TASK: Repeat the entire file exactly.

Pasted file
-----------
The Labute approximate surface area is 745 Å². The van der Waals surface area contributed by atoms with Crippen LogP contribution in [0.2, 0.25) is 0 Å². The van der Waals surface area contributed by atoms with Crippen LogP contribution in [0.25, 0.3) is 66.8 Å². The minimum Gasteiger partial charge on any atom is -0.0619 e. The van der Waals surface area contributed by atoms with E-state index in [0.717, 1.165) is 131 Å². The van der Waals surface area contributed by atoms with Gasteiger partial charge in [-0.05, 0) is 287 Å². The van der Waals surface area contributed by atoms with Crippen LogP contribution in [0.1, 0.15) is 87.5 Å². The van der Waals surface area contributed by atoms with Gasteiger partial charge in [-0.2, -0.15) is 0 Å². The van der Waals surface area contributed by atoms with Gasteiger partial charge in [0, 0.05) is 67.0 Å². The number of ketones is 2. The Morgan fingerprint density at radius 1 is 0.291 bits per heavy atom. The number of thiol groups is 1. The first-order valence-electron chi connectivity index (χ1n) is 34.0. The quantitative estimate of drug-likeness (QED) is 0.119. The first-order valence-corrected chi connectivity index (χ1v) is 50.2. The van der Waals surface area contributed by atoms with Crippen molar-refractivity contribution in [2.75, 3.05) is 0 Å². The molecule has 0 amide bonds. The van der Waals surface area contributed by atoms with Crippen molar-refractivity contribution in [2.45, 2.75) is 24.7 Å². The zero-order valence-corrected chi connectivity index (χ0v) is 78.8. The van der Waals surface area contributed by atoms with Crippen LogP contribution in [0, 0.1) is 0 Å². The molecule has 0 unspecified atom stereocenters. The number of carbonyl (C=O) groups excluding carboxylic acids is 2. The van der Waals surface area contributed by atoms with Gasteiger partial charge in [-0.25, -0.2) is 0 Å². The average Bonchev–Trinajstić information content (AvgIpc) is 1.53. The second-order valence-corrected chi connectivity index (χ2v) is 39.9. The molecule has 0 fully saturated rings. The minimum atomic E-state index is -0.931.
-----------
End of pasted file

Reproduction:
The Labute approximate surface area is 745 Å². The van der Waals surface area contributed by atoms with Crippen LogP contribution in [0.2, 0.25) is 0 Å². The van der Waals surface area contributed by atoms with Crippen LogP contribution in [0.25, 0.3) is 66.8 Å². The minimum Gasteiger partial charge on any atom is -0.0619 e. The van der Waals surface area contributed by atoms with E-state index in [0.717, 1.165) is 131 Å². The van der Waals surface area contributed by atoms with Gasteiger partial charge in [-0.05, 0) is 287 Å². The van der Waals surface area contributed by atoms with Crippen LogP contribution in [0.1, 0.15) is 87.5 Å². The van der Waals surface area contributed by atoms with Gasteiger partial charge in [-0.2, -0.15) is 0 Å². The van der Waals surface area contributed by atoms with Gasteiger partial charge in [0, 0.05) is 67.0 Å². The number of ketones is 2. The Morgan fingerprint density at radius 1 is 0.291 bits per heavy atom. The number of thiol groups is 1. The first-order valence-electron chi connectivity index (χ1n) is 34.0. The quantitative estimate of drug-likeness (QED) is 0.119. The first-order valence-corrected chi connectivity index (χ1v) is 50.2. The van der Waals surface area contributed by atoms with Crippen molar-refractivity contribution in [2.75, 3.05) is 0 Å². The molecule has 0 amide bonds. The van der Waals surface area contributed by atoms with Crippen molar-refractivity contribution in [2.45, 2.75) is 24.7 Å². The zero-order valence-corrected chi connectivity index (χ0v) is 78.8. The van der Waals surface area contributed by atoms with Crippen LogP contribution in [0, 0.1) is 0 Å². The molecule has 0 unspecified atom stereocenters. The number of carbonyl (C=O) groups excluding carboxylic acids is 2. The van der Waals surface area contributed by atoms with Gasteiger partial charge in [-0.25, -0.2) is 0 Å². The average Bonchev–Trinajstić information content (AvgIpc) is 1.53. The second-order valence-corrected chi connectivity index (χ2v) is 39.9. The molecule has 0 fully saturated rings. The minimum atomic E-state index is -0.931.